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Brad Zibung

Outstanding Young Alumni Award Winner 2009



For Brad Zibung, The Heckler was just a “side project,” something to do for fun because he missed the camaraderie he had experienced in college while working at the Advance-Titan.

But it’s become much more, helping him land new jobs and opportunities — as well as a wife.

In 2000, Zibung and a friend started attending Cubs games where they would sit in the bleachers in leftfield, often yelling back and forth with the fans sitting in the rightfield bleachers. The two soon started chronicling their hijinx online, well before blogs were even a thing. Their first website,, was promoted as a place for Chicago Cubs fans and bleacher bums, and morphed into The Heckler in 2003.

“I was really active in theAdvance-Titan the last two or three years of school, and I really enjoyed the process of putting together a printed piece,” he said. “It was fun when you could write a column and have people talk about it. Plus, I missed the camaraderie I had with the fellow staffers.

Thanks to publicity from well-known media outlets including the Chicago Tribune, the Chicago Reader and ESPN Radio, The Heckler’s popularity swelled in its early years. And as it grew, Zibung expanded the humorous coverage on other Chicago-related sports.

While The Heckler isn’t “as robust of an operation as it used to be,” it still offers Zibung and the other writers a chance to have fun while watching one of America’s favorite pastimes. “I just got back from the annual spring training trip out to Mesa to follow the Cubs around,” Zibung said. “I’ve been doing that for 13 years, and it really is fun since we have a good crew that comes back every year.”

The Heckler has also led to new friends and new opportunities.

But most importantly, it led to his wife, Sarah Spain, an ESPN on-air personality. “We were at a event and at the time she was working for a startup sports website and we just got to talking,” Zibung said. “We were Facebook friends for a while, and then about four or five months later, we went to a Cubs game together and the rest is history.” They married in 2016.

But the satirical website led to many other types of jobs, too. “One of our first sponsors when we launched The Heckler was,” Zibung recalled. They hired him in 2004, and he stayed there for 10 years, before becoming a real estate agent through a friend whom he also met through The Heckler. “It hasn’t panned out to be the financial success I had hoped it would be, but it has led to a lot of other fun and interesting opportunities,” he said.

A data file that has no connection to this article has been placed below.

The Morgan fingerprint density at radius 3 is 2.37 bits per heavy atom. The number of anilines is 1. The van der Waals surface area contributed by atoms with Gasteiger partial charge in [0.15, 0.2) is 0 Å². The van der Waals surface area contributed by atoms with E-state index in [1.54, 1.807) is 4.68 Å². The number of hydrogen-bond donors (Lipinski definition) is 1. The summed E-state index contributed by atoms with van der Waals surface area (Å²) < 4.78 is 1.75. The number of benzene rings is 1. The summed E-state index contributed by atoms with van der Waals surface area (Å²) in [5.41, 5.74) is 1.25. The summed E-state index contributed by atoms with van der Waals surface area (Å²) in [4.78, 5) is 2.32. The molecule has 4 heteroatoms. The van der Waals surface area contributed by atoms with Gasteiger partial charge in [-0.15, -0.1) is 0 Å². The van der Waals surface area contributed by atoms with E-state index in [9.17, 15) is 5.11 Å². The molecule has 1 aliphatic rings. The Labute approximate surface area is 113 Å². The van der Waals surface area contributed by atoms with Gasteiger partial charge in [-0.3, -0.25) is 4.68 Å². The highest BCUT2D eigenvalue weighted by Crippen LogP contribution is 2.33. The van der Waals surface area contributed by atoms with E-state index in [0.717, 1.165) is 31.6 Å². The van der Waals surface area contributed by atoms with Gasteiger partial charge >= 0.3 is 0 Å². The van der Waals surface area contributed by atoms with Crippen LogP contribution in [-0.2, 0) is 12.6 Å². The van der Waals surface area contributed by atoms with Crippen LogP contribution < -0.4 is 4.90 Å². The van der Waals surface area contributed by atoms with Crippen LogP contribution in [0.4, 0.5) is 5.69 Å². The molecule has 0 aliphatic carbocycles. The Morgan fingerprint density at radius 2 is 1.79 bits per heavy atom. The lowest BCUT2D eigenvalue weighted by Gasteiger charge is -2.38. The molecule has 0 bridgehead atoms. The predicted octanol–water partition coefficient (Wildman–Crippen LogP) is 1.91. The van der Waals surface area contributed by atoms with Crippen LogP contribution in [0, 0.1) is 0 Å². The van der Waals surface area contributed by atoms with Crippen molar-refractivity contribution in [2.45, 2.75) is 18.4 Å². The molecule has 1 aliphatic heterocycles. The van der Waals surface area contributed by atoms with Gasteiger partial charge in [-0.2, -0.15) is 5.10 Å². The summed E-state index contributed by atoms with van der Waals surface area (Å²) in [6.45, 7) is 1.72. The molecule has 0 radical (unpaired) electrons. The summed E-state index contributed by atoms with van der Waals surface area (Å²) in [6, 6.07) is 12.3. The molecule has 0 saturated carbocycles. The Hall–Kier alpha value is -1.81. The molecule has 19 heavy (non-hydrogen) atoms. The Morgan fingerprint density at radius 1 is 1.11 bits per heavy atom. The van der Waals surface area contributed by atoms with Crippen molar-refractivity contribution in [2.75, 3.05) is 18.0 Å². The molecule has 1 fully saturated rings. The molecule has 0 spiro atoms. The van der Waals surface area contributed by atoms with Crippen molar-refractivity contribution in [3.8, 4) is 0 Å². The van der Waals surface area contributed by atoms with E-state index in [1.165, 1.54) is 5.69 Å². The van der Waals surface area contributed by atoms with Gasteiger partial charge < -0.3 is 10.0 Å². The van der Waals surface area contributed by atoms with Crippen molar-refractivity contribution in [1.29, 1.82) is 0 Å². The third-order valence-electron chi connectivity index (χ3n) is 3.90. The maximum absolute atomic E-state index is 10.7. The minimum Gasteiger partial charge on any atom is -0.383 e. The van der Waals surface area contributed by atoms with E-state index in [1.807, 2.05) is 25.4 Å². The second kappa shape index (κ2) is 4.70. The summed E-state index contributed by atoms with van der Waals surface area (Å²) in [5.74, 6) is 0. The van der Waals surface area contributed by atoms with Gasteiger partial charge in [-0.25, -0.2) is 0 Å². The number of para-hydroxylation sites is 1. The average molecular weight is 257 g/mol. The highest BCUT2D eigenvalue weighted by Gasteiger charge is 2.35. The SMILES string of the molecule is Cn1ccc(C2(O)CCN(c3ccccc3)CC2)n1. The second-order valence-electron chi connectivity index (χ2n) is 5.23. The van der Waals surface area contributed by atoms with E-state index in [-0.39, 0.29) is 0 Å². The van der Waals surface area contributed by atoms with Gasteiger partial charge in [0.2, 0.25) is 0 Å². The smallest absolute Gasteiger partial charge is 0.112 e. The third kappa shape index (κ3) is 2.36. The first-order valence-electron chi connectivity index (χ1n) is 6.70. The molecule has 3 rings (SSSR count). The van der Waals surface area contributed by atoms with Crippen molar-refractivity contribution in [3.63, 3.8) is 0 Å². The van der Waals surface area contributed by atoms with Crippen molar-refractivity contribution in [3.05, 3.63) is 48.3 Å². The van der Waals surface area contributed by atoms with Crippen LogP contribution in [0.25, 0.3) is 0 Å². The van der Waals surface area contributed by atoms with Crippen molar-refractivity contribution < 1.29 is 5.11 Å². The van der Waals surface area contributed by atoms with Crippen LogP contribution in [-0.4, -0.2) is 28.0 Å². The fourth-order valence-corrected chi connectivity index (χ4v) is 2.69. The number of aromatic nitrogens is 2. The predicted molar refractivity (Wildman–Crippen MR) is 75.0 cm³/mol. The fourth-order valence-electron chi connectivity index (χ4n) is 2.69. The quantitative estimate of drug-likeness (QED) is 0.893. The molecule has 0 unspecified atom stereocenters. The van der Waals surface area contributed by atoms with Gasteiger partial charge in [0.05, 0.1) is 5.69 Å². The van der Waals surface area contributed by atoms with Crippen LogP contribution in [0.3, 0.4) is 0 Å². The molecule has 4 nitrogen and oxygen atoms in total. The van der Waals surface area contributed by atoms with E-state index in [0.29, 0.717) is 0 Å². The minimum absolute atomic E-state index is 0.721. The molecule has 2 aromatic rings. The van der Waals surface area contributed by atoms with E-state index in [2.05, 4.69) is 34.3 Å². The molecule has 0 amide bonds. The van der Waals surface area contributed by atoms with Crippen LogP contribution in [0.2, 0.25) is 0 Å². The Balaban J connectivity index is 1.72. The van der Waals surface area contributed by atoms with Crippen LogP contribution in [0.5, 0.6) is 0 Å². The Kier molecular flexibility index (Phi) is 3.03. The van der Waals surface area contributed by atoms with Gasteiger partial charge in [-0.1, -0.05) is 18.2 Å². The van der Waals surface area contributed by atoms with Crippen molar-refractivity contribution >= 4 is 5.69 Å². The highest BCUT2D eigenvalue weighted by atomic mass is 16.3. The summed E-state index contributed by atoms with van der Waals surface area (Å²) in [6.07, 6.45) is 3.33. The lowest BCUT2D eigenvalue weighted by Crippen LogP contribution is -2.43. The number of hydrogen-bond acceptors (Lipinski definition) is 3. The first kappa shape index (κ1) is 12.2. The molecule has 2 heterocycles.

Zibung graduated from UWO in 1999 with a journalism major and an emphasis in public relations. In May 1999, he started as a corporate communications associate for Leo Burnett in Chicago, one of the world’s largest agency networks with 85 offices and more than 8,000 employees. He worked there for five years before moving to StubHub.

Zibung was named an Outstanding Young Alumni in 2009 from UW Oshkosh for his achievements after graduation. The university recognized him for his accomplishments with The Heckler and StubHub,  as well as for his involvement with charitable works and making a difference in his community.

Zibung served on the junior board for “Off the Street Club” in Chicago, Chicago’s oldest boys and girls club that serves more than 3,000 youth in one of the most dangerous neighborhoods in the country, West Garfield Park.

“Off the Street Club has helped thousands of children,” Zibung said. “I first got involved because the organization has strong support with Chicago’s advertising community. They have a program called Third Thursdays, where once a month they would invite guests into the club.” Zibung said he still tries to go to Third Thursdays as often as his schedule allows.

Zibung credits the education and experience he received from the Journalism Department with his success. “The unique mix of the  curriculum helped me be a stronger communicator,” he said. “But it also allowed me to develop a knack for doing things in a way that connects with people…”

He also credits his success to his favorite journalism professor, Dr. Julie Henderson, who has since retired. “I had quite a few classes with her and was in PRSSA. The classes I had with her were invaluable. When I am editing content for The Heckler, I can hear her in my head suggesting what I can condense or change.”

Zibung said he also has good memories of creating an anti-smoking campaign for the Bateman Competition. “We didn’t place really well, and it was grueling at times because our team wasn’t always on the same page,” he said. “But we had a lot of fun. We even got on the front page of The Northwestern because we had kids throw empty cigarette cartons into a burn barrel to demonstrate that they were going to kick the habit before they started. It was just an awesome picture.”

While he said he is happy with his accomplishments to date, Zibung knows his career will likely continue to evolve. “You either evolve or you die,” he said. “The Heckler opened up doors for me, allowing me to develop relationships with people I otherwise wouldn’t have met. Being able to connect with people and maintain those relationships is invaluable.”

His advice to students or young alumni is simple: network, network, network. “Don’t be afraid to work really hard and learn every day,” he said. “Get out there and meet people, ask questions and get to know them. Learn from everybody and maintain relationships. If you put good energy out there and try to help people out, it will come back to you.”